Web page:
Good morning, friends. Just checking in, have a busy day ahead. I will get back later, probably much later. Have a good day folks. And remember that God loves us so much more than we can imagine through Him that died for all, Jesus Christ.

Thanks, dadwannabe, for the nice comment.

Posted by: Cassandra S | October 25, 2006 8:09 AM | Report abuse

Good morning, friends. Just checking in, have a busy day ahead. I will get back later, probably much later. Have a good day folks. And remember that God loves us so much more than we can imagine through Him that died for all, Jesus Christ.

Thanks, dadwannabe, for the nice comment.

Posted by: Cassandra S | October 25, 2006 8:09 AM | Report abuse

Good morning, friends. Just checking in, have a busy day ahead. I will get back later, probably much later. Have a good day folks. And remember that God loves us so much more than we can imagine through Him that died for all, Jesus Christ.

Thanks, dadwannabe, for the nice comment.

Posted by: Cassandra S | October 25, 2006 8:09 AM | Report abuse

Good morning, friends. Just checking in, have a busy day ahead. I will get back later, probably much later. Have a good day folks. And remember that God loves us so much more than we can imagine through Him that died for all, Jesus Christ.

Thanks, dadwannabe, for the nice comment.

Posted by: Cassandra S | October 25, 2006 8:09 AM | Report abuse

Please forgive me if you thought I was being sarcastic!!!

Posted by: RD Padouk | October 25, 2006 8:11 AM | Report abuse

Heck - my remorse is so great I ended up posting it twice.

Posted by: RD Padouk | October 25, 2006 8:12 AM | Report abuse

Gesundheit, Cassandra. *L*

Posted by: Scottynuke | October 25, 2006 8:13 AM | Report abuse

One more thought about stereotypes. My maternal grandfather held some rather nasty opinions about dark skinned people.

Except, of course, for the ones he actually knew.

Posted by: RD Padouk | October 25, 2006 8:20 AM | Report abuse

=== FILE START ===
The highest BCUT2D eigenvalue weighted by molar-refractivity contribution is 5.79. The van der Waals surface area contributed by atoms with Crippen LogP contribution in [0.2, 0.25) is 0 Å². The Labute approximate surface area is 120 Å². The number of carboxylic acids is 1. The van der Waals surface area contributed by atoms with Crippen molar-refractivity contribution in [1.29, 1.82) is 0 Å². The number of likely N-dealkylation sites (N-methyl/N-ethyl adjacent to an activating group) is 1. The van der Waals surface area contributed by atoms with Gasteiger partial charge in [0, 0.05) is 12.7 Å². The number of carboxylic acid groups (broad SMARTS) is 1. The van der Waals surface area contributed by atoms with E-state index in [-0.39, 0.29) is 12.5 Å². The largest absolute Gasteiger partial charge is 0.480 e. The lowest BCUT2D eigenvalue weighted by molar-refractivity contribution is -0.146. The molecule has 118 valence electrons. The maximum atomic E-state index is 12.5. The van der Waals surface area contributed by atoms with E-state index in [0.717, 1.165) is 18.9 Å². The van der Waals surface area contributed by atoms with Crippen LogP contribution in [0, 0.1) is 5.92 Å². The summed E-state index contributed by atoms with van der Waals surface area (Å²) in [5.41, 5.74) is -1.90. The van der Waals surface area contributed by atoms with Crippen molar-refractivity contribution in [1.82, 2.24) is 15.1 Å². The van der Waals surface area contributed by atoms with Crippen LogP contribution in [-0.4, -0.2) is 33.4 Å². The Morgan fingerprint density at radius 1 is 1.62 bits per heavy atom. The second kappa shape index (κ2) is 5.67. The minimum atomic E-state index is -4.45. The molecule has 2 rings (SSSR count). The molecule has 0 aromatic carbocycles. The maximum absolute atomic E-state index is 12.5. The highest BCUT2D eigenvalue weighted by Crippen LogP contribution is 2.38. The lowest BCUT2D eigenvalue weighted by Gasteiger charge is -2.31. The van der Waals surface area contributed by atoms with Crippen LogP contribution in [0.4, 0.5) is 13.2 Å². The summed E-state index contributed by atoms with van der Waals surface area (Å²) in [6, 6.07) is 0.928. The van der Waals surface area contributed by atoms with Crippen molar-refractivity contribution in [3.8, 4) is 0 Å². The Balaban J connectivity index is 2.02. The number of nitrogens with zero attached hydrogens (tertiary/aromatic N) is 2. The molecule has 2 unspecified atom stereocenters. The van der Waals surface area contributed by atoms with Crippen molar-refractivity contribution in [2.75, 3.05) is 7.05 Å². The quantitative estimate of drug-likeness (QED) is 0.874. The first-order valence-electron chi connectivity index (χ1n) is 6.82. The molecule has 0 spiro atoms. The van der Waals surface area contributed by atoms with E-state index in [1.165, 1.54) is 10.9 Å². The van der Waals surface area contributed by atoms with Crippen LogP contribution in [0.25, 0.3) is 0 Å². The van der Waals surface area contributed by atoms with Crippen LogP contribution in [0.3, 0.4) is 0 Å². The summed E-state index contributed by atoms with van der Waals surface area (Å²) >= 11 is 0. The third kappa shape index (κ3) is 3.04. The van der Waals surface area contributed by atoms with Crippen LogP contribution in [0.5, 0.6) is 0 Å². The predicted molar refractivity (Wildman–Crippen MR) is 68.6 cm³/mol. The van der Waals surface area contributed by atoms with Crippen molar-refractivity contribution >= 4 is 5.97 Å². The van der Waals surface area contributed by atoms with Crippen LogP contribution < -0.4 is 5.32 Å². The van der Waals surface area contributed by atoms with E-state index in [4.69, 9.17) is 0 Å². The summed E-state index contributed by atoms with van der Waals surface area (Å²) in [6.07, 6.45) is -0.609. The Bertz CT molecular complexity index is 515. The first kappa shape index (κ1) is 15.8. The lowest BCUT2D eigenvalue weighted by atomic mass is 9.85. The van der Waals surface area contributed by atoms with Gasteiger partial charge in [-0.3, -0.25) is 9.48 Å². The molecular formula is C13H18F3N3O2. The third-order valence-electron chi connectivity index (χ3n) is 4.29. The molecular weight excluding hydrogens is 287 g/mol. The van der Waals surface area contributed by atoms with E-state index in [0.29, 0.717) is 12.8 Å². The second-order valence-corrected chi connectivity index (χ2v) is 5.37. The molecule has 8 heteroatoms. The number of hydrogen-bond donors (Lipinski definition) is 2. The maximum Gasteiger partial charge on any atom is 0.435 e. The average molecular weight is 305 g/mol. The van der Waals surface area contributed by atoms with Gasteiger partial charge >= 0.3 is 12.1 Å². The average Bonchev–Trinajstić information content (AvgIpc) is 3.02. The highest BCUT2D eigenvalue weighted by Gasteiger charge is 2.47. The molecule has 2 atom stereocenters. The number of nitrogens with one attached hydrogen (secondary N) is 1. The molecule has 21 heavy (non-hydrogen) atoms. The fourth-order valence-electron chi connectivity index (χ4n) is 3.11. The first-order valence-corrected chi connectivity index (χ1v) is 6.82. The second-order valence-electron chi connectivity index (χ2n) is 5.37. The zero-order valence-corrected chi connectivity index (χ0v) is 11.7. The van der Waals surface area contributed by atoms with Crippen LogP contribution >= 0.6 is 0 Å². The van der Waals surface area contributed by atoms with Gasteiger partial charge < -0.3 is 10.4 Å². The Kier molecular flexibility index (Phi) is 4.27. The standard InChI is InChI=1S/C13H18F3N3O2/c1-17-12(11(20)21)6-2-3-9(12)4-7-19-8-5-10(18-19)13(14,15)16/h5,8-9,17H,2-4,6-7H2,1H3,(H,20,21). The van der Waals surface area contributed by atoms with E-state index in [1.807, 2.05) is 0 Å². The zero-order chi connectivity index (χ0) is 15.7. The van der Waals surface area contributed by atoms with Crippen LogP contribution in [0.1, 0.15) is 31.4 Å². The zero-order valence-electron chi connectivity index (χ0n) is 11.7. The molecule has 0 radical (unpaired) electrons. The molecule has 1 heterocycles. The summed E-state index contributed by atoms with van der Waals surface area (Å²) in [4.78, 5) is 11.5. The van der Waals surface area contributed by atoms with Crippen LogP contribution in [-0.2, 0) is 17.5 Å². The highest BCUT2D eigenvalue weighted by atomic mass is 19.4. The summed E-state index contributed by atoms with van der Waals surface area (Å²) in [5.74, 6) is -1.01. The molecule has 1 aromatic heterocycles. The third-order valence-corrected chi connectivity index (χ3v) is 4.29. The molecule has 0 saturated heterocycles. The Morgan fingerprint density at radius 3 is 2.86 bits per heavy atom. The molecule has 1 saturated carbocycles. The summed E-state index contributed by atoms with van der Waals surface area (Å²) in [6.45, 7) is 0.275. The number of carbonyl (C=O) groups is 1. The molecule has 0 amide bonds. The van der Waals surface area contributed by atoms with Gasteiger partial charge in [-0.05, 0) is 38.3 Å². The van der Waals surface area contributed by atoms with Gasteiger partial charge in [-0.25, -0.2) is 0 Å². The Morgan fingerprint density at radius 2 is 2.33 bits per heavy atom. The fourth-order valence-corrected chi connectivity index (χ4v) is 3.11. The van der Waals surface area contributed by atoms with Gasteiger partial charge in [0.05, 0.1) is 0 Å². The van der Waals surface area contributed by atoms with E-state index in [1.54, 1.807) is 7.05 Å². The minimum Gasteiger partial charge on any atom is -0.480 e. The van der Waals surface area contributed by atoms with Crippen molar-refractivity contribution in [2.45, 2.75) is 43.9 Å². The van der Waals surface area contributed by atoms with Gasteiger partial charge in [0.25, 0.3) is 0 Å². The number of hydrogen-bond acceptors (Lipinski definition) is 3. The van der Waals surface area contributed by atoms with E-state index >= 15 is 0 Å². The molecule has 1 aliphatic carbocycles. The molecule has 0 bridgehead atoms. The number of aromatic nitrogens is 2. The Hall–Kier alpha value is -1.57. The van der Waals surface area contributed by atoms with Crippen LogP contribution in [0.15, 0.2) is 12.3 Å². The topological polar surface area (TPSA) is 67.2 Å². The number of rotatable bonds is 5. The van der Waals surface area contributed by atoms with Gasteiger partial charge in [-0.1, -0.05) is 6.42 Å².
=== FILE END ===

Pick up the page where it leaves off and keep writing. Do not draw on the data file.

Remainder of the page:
RD, sorry back. It is odd what memories get triggered with a simple comment from Aloha. Thanks to technology, I could even go and find a Sat Pic of my old house w/ Google and then get "driving" instructions to the stream.

Funny, my last homeroom teacher ended up with a co-star role on Hawaii 50. He used to say that he would quit teaching when my class graduated. One evening when I was in college and eating dinner in front of the tube, I look up to see Mr. Harrington talking to Steve McGarrett...

I assume that they were arresting yet another Chinese smuggler.

AND, I have a dream, that one day, everyone alive who has played in a high school band and who has plaed the Hawaii 50 theme at a sporting event would get together in one place and play it en masse.

If anyhting can bring peace to the world, that would.

Posted by: Dolphin Michael | October 25, 2006 8:23 AM | Report abuse

So sorry about those multiple posts. The comment monster said they didn't go through. I'm off. I am so embarrassed.*sigh*

Posted by: Cassandra S | October 25, 2006 8:27 AM | Report abuse

DM, I like that comment and the whole idea of turning up the heat on the melting pot. Our societies seem so bent on focusing on differences today. Its easier to foucs on the things that irritate.

Posted by: dr | October 25, 2006 8:44 AM | Report abuse